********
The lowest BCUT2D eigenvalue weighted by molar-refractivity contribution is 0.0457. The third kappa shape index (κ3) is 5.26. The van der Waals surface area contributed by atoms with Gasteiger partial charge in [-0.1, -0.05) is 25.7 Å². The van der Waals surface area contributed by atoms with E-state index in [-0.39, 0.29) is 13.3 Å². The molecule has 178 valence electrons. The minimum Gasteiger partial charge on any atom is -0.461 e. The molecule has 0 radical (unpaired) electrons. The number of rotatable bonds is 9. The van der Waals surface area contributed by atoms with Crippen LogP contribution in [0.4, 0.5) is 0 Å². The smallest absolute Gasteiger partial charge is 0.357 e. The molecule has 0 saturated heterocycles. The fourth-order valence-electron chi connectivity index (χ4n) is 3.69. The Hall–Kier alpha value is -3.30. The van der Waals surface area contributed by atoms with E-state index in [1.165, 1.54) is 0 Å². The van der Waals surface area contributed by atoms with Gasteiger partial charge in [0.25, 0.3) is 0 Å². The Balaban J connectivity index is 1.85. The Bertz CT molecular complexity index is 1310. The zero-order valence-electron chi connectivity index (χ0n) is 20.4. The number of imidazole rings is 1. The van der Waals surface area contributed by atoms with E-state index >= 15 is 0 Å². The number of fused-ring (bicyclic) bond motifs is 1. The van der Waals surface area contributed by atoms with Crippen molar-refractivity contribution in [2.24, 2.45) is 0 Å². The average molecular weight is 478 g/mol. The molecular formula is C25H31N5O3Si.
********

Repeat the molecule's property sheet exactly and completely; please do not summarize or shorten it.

The lowest BCUT2D eigenvalue weighted by molar-refractivity contribution is 0.0457. The third kappa shape index (κ3) is 5.26. The van der Waals surface area contributed by atoms with Gasteiger partial charge in [-0.1, -0.05) is 25.7 Å². The van der Waals surface area contributed by atoms with E-state index in [-0.39, 0.29) is 13.3 Å². The molecule has 178 valence electrons. The minimum Gasteiger partial charge on any atom is -0.461 e. The molecule has 0 radical (unpaired) electrons. The number of rotatable bonds is 9. The van der Waals surface area contributed by atoms with Crippen LogP contribution in [0.4, 0.5) is 0 Å². The smallest absolute Gasteiger partial charge is 0.357 e. The molecule has 0 saturated heterocycles. The fourth-order valence-electron chi connectivity index (χ4n) is 3.69. The Hall–Kier alpha value is -3.30. The van der Waals surface area contributed by atoms with E-state index in [1.165, 1.54) is 0 Å². The van der Waals surface area contributed by atoms with Gasteiger partial charge in [0.25, 0.3) is 0 Å². The Balaban J connectivity index is 1.85. The Bertz CT molecular complexity index is 1310. The zero-order valence-electron chi connectivity index (χ0n) is 20.4. The number of imidazole rings is 1. The van der Waals surface area contributed by atoms with E-state index >= 15 is 0 Å². The number of fused-ring (bicyclic) bond motifs is 1. The van der Waals surface area contributed by atoms with Crippen molar-refractivity contribution in [2.24, 2.45) is 0 Å². The average molecular weight is 478 g/mol. The molecular formula is C25H31N5O3Si.